Here’s What Debt Collectors Are Allowed to Do… and What’s Totally Illegal
If you’ve got so many debt collectors calling and demanding money that you’re afraid to answer your phone, relief isn’t as hard to find as you might think.
Once you understand how debt collection works, you can use that knowledge to find peace as you do the hard work of getting debt-free.
It starts with understanding the law that governs the agencies that want your money: the Fair Debt Collection Practices Act. This has the rules for everything about how your creditors and debt collectors can communicate with you.
What’s in the Fair Debt Collection Practices Act?
First things first: It’s time you take back your phone. That’s one of the things the Fair Debt Collection Practices Act lets you do.
There’s no reason you should be afraid to answer to a debt collector. And just because you don’t have the money to pay back what you owe as quickly as a debt collector would like, that doesn’t mean you have to suffer through a barrage of guilt-inducing calls.
The act allows you to slow or stop those annoying calls. Not only that, but it lets you dictate how debt collectors communicate with you. You can request that they only email you or mail physical notices to you.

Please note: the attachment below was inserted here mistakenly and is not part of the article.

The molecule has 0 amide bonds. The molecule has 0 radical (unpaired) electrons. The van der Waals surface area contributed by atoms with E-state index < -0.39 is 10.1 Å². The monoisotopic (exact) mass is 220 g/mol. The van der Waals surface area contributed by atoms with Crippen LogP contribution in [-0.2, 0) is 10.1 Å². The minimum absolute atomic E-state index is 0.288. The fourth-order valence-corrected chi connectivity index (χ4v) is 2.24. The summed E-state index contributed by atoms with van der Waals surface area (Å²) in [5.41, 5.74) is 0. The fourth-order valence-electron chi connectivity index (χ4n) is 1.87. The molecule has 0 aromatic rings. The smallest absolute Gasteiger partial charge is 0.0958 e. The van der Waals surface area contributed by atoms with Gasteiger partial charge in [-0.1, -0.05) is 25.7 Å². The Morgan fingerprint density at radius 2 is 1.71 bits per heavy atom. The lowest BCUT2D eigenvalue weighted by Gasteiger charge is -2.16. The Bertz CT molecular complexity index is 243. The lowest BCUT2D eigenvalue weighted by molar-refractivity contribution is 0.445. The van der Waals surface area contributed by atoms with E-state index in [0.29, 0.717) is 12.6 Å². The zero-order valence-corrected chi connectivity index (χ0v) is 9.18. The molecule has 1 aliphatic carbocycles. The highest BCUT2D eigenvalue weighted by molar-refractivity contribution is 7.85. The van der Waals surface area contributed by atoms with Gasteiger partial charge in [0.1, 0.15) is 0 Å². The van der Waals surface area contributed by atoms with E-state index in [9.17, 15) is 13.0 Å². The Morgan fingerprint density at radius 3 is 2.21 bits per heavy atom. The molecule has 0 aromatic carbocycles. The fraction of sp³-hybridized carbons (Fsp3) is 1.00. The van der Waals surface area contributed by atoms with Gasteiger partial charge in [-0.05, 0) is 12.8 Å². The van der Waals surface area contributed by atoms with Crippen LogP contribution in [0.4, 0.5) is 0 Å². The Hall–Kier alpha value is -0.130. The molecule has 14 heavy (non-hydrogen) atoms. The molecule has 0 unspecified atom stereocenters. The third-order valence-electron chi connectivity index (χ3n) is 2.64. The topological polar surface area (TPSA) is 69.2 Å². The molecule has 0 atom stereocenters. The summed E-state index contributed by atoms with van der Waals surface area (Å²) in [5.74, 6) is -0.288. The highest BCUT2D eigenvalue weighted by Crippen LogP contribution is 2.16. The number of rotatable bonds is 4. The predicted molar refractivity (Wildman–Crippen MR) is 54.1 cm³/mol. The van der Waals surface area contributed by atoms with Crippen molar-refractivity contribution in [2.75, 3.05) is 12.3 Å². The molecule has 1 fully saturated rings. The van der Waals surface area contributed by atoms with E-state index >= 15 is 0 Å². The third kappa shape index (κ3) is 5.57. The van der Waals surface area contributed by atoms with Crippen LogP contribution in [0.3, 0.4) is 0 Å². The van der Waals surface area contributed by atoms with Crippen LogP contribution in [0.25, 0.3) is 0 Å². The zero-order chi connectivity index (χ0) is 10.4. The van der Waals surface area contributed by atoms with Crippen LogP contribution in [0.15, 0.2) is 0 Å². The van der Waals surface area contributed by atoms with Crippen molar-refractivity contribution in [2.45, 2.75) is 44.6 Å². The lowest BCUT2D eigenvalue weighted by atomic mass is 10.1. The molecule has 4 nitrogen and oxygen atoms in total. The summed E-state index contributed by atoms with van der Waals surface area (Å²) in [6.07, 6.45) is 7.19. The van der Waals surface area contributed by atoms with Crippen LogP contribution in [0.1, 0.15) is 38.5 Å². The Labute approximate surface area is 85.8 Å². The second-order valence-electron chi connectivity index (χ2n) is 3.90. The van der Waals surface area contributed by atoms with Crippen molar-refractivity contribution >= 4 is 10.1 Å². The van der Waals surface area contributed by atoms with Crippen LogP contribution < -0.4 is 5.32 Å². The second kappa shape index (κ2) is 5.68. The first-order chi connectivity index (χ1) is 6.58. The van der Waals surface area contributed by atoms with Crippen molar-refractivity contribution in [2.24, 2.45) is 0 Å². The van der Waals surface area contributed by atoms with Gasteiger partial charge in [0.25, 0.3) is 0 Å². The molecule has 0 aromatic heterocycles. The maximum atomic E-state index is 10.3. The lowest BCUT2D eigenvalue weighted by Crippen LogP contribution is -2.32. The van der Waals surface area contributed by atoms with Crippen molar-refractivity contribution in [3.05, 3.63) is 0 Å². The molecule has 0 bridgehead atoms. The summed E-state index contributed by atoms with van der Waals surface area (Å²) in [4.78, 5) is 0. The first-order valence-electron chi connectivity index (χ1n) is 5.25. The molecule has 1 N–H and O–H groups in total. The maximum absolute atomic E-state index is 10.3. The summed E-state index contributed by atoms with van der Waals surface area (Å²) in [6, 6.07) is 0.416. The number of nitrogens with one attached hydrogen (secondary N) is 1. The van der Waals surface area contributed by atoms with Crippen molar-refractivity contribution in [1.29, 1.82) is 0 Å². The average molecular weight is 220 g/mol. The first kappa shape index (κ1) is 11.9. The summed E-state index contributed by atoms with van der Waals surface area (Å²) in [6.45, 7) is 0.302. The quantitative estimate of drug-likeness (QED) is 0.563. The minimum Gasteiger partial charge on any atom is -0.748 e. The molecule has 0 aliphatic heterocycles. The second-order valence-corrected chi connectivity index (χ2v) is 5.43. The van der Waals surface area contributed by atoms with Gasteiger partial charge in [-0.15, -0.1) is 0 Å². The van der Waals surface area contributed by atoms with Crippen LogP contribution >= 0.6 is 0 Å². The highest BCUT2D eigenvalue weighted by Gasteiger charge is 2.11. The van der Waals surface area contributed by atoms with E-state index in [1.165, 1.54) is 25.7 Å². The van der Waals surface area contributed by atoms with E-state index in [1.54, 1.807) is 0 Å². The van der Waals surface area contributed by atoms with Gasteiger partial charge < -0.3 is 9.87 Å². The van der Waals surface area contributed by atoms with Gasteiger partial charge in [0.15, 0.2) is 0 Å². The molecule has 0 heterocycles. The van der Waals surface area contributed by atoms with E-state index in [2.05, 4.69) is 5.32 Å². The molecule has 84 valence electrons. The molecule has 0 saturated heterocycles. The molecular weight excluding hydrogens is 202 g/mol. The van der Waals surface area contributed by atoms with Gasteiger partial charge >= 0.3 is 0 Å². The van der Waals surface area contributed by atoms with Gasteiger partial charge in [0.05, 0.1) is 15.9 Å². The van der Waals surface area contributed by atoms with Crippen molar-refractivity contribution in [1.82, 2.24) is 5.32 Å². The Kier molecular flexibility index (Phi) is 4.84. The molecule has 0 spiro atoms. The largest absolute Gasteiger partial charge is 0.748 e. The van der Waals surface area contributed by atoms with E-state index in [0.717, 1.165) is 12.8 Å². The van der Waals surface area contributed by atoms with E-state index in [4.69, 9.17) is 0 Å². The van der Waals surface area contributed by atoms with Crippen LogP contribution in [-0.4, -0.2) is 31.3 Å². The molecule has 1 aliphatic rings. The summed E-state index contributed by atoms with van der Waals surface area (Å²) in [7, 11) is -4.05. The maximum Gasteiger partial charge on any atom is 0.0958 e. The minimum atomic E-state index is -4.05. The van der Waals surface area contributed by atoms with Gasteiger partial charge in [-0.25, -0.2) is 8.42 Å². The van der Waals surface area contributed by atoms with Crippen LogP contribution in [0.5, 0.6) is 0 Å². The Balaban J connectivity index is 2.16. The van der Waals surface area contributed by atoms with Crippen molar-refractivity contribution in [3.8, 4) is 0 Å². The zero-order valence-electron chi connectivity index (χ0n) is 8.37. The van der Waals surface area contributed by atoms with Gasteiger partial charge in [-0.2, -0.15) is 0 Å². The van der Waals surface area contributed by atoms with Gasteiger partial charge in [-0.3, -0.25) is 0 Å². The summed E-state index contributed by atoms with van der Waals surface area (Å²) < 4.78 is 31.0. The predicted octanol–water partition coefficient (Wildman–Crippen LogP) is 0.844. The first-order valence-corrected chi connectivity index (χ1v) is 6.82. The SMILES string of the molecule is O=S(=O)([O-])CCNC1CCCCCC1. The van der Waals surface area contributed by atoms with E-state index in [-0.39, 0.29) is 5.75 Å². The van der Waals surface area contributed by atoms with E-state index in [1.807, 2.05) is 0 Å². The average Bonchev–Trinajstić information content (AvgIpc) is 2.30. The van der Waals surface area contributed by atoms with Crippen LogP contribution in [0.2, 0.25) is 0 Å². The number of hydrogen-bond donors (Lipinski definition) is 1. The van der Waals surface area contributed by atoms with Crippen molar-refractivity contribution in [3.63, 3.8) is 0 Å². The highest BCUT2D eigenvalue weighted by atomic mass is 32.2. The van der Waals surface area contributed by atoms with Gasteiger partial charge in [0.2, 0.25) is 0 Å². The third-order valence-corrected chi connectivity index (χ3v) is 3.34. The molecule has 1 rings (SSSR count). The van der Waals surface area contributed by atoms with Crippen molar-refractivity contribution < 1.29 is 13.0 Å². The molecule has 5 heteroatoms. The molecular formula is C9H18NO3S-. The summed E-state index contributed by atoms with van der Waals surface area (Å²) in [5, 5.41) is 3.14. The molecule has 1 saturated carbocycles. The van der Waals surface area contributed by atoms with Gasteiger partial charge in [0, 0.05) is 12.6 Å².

You can even stop communication altogether and cut all ties to your debt collector. However, you may not want to take things that far, according to Bruce McClary, from the National Foundation for Credit Counseling.
“When you request to have communication completely cut off and you just want to drop off their radar, that sends them a signal that you have zero intention of paying ever, and it may accelerate some of their actions in trying to recover the debt in other ways,” McClary told The Penny Hoarder.
The point is that you have options beyond simply dodging debt collectors until you can find the money to pay. Other protections provided by the Fair Debt Collection Practices Act include:
- Debt collectors are required to provide proof that you owe the debt.
- They can’t call you before 8 a.m. or after 9 p.m.
- They can’t call you at work if you tell them it could put your job in jeopardy.